Breath-work is becoming the common denominator in dealing with stress in sport as well as the workplace
Not only does stress, fear and anxiety cause fast, upper chest and irregular breathing that feeds into Breathing Pattern Disorders (BPD), but in turn, BPD feeds back into Anxiety, Stress and Panic Disorder (1). In simple terms BPD can be seen simply as over-breathing sending agitation signals to the brain. These signals trigger the fight or flight response and in turn cause brain fog, slow decision making and panic.
For optimum high performance, we need to control this response. Taking a deep breath however does not mean a big breath but rather a slow, calm breath into the diaphragm bringing a sense of relaxation into the body and mind. Therefore simply slowing our breathing for a few minutes, can mean the difference between making a good or bad decision.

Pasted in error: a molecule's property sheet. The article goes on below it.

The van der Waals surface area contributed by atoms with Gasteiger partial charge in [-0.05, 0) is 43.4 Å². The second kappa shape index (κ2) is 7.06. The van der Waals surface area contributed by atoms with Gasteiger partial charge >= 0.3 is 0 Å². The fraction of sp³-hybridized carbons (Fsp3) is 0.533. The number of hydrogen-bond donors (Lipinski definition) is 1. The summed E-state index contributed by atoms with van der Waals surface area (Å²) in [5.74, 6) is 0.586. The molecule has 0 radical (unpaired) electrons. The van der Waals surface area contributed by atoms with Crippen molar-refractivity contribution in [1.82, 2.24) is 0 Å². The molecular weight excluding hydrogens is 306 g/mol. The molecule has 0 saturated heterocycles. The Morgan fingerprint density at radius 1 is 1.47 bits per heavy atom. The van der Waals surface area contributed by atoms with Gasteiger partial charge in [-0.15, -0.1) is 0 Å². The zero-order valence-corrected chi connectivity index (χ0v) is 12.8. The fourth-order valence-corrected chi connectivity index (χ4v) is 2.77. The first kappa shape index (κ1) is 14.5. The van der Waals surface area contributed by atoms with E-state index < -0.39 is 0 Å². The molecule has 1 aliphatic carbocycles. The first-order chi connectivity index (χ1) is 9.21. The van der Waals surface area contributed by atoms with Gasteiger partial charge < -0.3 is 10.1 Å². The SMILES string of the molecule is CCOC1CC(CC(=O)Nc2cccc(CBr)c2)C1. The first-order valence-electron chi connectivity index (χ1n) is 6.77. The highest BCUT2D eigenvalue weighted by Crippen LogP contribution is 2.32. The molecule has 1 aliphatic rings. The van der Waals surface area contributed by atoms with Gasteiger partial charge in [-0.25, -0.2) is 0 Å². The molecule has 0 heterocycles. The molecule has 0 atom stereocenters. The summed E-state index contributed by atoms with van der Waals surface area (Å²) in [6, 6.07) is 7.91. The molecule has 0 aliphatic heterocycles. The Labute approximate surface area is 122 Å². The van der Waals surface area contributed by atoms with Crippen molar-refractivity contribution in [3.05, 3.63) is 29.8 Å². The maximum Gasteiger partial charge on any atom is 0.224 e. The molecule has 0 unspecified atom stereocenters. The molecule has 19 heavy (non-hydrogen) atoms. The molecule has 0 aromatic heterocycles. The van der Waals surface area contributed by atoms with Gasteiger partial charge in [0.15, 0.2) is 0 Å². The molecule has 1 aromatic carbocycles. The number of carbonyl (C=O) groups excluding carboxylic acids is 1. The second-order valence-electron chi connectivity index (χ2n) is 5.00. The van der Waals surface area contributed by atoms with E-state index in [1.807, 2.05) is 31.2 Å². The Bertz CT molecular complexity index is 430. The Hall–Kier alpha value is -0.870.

Athletes succumbing to anxiety and stress, which is a contributing factor to increased muscular tension and fatigue as well as decreased coordination and balance, are susceptible to injury. By addressing over-breathing many of these conditions can be prevented.
Our chemo-sensitivity to Carbon Dioxide (CO2) controls our rate of breathing. A slow deep breath into the belly, raises CO2 levels in our blood conditioning our brains to deal with a higher level of CO2. Nasal Nitric Oxide (NO) is also harnessed through this process increasing the blood flow throughout the body and together with CO2 delivers Oxygen(O2) rich blood to the brain.
In Patrick McKeown’s Podcast he talks about the role of breathing in anxiety, slowing down the breath in stressful situations and overcoming the fear of public speaking. (3)
In Carrie Cheadle’s article she explains how reducing stress can avoid injury. (2) This is not your common mindset around injury prevention and well worth reading.